It remains, along with culture, a pillar of any society. And now, the Covid-19 pandemic has successfully disrupted the sector and made us think about how our children are being educated.
Even before the pandemic, education was undergoing a transformation from teaching to learning, with technology and data helping reshape the roles and interactions between teachers, parents and children. Covid-19 has accelerated this trend.
Students are now empowered to learn “on their own” within a flexible home environment where the technological medium has completely revolutionised the “teaching experience”.
Let me be clear, this isn’t necessarily a bad thing. In fact, the digitalisation of education is a movement that should not be curbed. The role of the educator needs to be reinvented in line with the use of technology and the realisation that children can, and will, learn anything through a few clicks of their phones.
However, education in the broader sense isn’t just about imparting knowledge.
There are social, collaborative and extracurricular aspects to it. The mere presence of peers in a physical setting provides levels of comfort, insight and awareness – all key products of education.
This is particularly relevant to younger children. Brain development from infancy to six years old is particularly heightened.
The renowned Maria Montessori described this as “the absorbent mind”. Now think about how the lack of sensory integration and social interactions has impacted children in the last six to nine months as a result of Covid-19 prevention measures. Does this mean that either the entire learning curve for kids of these ages has been shifted or, worse, the kids may have missed the optimal conditions for learning?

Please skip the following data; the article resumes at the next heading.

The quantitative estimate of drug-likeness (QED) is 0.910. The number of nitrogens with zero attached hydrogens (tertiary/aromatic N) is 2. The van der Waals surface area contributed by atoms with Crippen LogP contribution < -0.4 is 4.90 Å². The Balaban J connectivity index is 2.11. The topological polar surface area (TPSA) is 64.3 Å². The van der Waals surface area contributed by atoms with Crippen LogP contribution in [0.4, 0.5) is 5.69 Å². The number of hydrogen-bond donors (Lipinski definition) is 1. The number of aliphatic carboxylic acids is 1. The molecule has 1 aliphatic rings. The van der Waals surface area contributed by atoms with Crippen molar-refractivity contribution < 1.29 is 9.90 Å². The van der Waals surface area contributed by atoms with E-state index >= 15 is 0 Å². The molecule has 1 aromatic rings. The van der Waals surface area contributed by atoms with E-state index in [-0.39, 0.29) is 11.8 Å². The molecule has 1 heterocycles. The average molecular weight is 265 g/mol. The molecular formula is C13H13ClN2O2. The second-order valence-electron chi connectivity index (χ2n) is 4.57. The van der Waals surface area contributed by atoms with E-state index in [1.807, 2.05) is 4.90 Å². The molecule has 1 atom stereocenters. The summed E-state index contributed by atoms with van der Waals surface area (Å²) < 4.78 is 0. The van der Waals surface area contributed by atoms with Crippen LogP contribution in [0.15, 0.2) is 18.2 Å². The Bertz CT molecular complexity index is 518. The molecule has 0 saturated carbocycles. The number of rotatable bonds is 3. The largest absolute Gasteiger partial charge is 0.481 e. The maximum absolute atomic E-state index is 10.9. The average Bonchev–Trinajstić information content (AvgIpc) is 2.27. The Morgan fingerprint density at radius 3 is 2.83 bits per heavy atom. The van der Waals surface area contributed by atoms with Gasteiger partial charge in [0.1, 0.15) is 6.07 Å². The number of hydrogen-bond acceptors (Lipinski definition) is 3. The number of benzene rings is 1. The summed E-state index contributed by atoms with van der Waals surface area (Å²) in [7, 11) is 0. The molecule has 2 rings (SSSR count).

Safety first! I hear you say. There has been no real alternative to the digital education we have seen in recent months and safety can, and should, be the overriding factor.
However, we have reached a critical point in education, particularly for the under 10s. Governments and education bodies need to start preparing for the long-term impact Covid-19 will have on today’s youth.
I personally feel that this is where alternative education approaches may come in handy with young children in the coming months. The Montessori, Waldorf (aka Steiner) and Reggio Emilia methods each has its own approach to preschool education that, in times like these, may represent an alternative for parents struggling to engage and cultivate their children – which is a current problem in Asia, I think.
I’ve seen it successfully done in private schools in Hong Kong, South Korea, and even here in Malaysia as well as in private schools in other Asian countries.
Schools based on these philosophies have found a perfect balance between driving intrapersonal/interpersonal intelligence and navigating children’s emotional need to have a sense of self while understanding others’ desires.
Essentially, this boils down to empathy, something that is often lost in an age of digitalisation. Now if that is not education, then what is?
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